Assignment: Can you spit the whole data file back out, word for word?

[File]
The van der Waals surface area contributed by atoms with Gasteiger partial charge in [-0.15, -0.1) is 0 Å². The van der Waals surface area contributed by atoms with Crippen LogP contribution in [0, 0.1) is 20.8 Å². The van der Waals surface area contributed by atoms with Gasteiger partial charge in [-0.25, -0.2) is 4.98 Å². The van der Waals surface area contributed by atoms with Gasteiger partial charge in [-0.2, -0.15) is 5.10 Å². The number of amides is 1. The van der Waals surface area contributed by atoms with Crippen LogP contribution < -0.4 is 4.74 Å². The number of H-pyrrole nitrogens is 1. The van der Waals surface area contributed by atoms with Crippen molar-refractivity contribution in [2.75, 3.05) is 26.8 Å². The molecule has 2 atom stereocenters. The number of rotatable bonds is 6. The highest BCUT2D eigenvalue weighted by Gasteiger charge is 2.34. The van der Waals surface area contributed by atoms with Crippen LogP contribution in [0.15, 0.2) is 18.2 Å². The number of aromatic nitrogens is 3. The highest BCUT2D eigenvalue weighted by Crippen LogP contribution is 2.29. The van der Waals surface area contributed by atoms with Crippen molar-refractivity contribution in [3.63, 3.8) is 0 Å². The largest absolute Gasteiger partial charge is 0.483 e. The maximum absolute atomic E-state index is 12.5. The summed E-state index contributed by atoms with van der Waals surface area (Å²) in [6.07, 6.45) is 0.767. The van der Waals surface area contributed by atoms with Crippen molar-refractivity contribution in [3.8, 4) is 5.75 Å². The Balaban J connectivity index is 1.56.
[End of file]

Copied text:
The van der Waals surface area contributed by atoms with Gasteiger partial charge in [-0.15, -0.1) is 0 Å². The van der Waals surface area contributed by atoms with Crippen LogP contribution in [0, 0.1) is 20.8 Å². The van der Waals surface area contributed by atoms with Gasteiger partial charge in [-0.25, -0.2) is 4.98 Å². The van der Waals surface area contributed by atoms with Gasteiger partial charge in [-0.2, -0.15) is 5.10 Å². The number of amides is 1. The van der Waals surface area contributed by atoms with Crippen LogP contribution < -0.4 is 4.74 Å². The number of H-pyrrole nitrogens is 1. The van der Waals surface area contributed by atoms with Crippen molar-refractivity contribution in [2.75, 3.05) is 26.8 Å². The molecule has 2 atom stereocenters. The number of rotatable bonds is 6. The highest BCUT2D eigenvalue weighted by Gasteiger charge is 2.34. The van der Waals surface area contributed by atoms with Crippen LogP contribution in [0.15, 0.2) is 18.2 Å². The number of aromatic nitrogens is 3. The highest BCUT2D eigenvalue weighted by Crippen LogP contribution is 2.29. The van der Waals surface area contributed by atoms with Crippen molar-refractivity contribution in [3.63, 3.8) is 0 Å². The largest absolute Gasteiger partial charge is 0.483 e. The maximum absolute atomic E-state index is 12.5. The summed E-state index contributed by atoms with van der Waals surface area (Å²) in [6.07, 6.45) is 0.767. The van der Waals surface area contributed by atoms with Crippen molar-refractivity contribution in [3.8, 4) is 5.75 Å². The Balaban J connectivity index is 1.56.